While there had been sporadic drilling in the early 1900s, the first real systematic exploration was undertaken in the 1960s, which includes a number of wells such as Matai-1A, Cota Taci-1 and Suai Loro-1 that sit within Timor Resources' new areas that can still produce limited rates of oil, plus some vintage 2D seismic in 1969.
 
Pertamina collected more widely-spaced seismic in 1994, but never drilled, most likely because of the risk of guerrilla attacks by Timorese rebel groups.
 
"It is widely spaced, 3-6km, so we don't know much will be useful, but we think we can reprocess about 300km, and that should help us with our own 2D plans," Bucknill said.
 
The Timor team was on the ground in Dili over the weekend, signing the first agreement for onshore oil and gas exploration over Block A and Block C, where there are some 60 documented oil seeps.
 
The company elected not to farm-into Block B, which contains almost two dozen gas seeps on the Bazol anticline in the Block B, because conditions more akin to the Highlands in PNG and exploration would be less attractive from a cost point of view.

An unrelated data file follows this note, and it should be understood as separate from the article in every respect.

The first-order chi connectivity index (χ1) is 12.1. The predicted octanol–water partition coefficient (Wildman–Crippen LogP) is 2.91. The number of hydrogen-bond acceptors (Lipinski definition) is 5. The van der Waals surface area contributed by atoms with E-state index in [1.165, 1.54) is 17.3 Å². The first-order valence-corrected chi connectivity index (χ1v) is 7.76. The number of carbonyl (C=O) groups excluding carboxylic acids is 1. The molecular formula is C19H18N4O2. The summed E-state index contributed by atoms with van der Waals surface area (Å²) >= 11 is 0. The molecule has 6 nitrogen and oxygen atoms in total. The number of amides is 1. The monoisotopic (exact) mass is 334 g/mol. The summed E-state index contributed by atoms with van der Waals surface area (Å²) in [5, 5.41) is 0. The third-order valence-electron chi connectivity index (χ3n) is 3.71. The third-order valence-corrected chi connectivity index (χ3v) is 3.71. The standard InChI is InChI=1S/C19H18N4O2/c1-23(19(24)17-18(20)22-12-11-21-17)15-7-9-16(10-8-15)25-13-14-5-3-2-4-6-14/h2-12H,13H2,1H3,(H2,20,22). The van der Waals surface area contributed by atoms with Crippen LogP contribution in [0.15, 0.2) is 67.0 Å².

The PSC was signed by Nepean chairman David Fuller, Autoridade Nacional do Petróleo e Minerais president Gualdino Da Silva and Timor Gap director Norberta da Costa in the presence of prime minister Doctor Rui Maria de Araújo and Australian ambassador Peter Doyle.
 
The award of the onshore blocks has been more than a decade in the making.
 
It is now the only company in the world with the rights to explore within East Timor, although there are considerable reserves within the Joint Petroleum Development Area, and within the Indonesian province of Timor.
 
"The Timorese Government recognises that this project has the potential to bring life-changing benefits to its people," Fuller said.
 
"They don't have the resources to fund a development of this size alone so they have been looking for a partner who is prepared to share the risks and the rewards - a partner they can trust and who will work in a partnership.
 
"An investment of this size is always an enormous challenge. But beyond the potential economic benefits, this is a chance to really make a difference in people's lives."
 
Bucknill said the first order of business would be to assess the known seeps within the 2000sq.km areas, with the aim of shooting 900km of 2D seismic next year.